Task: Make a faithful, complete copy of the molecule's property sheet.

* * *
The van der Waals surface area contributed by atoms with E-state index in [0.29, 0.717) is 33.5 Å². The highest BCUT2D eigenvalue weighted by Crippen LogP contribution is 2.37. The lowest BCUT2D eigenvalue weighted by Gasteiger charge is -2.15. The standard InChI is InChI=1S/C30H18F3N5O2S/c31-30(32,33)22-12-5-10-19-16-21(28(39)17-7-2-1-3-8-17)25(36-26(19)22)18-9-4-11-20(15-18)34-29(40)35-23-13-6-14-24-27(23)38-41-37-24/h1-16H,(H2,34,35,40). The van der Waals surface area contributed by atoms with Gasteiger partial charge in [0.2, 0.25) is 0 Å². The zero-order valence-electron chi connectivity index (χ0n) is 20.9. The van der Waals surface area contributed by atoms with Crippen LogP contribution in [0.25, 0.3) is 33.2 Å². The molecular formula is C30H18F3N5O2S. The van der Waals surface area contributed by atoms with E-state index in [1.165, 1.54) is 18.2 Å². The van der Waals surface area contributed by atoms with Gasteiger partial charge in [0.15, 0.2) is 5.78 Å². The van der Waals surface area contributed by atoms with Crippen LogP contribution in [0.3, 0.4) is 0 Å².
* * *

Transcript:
The van der Waals surface area contributed by atoms with E-state index in [0.29, 0.717) is 33.5 Å². The highest BCUT2D eigenvalue weighted by Crippen LogP contribution is 2.37. The lowest BCUT2D eigenvalue weighted by Gasteiger charge is -2.15. The standard InChI is InChI=1S/C30H18F3N5O2S/c31-30(32,33)22-12-5-10-19-16-21(28(39)17-7-2-1-3-8-17)25(36-26(19)22)18-9-4-11-20(15-18)34-29(40)35-23-13-6-14-24-27(23)38-41-37-24/h1-16H,(H2,34,35,40). The van der Waals surface area contributed by atoms with Gasteiger partial charge in [0.2, 0.25) is 0 Å². The zero-order valence-electron chi connectivity index (χ0n) is 20.9. The van der Waals surface area contributed by atoms with Crippen LogP contribution in [0.25, 0.3) is 33.2 Å². The molecular formula is C30H18F3N5O2S. The van der Waals surface area contributed by atoms with E-state index in [1.165, 1.54) is 18.2 Å². The van der Waals surface area contributed by atoms with Gasteiger partial charge in [0.15, 0.2) is 5.78 Å². The van der Waals surface area contributed by atoms with Crippen LogP contribution in [0.3, 0.4) is 0 Å².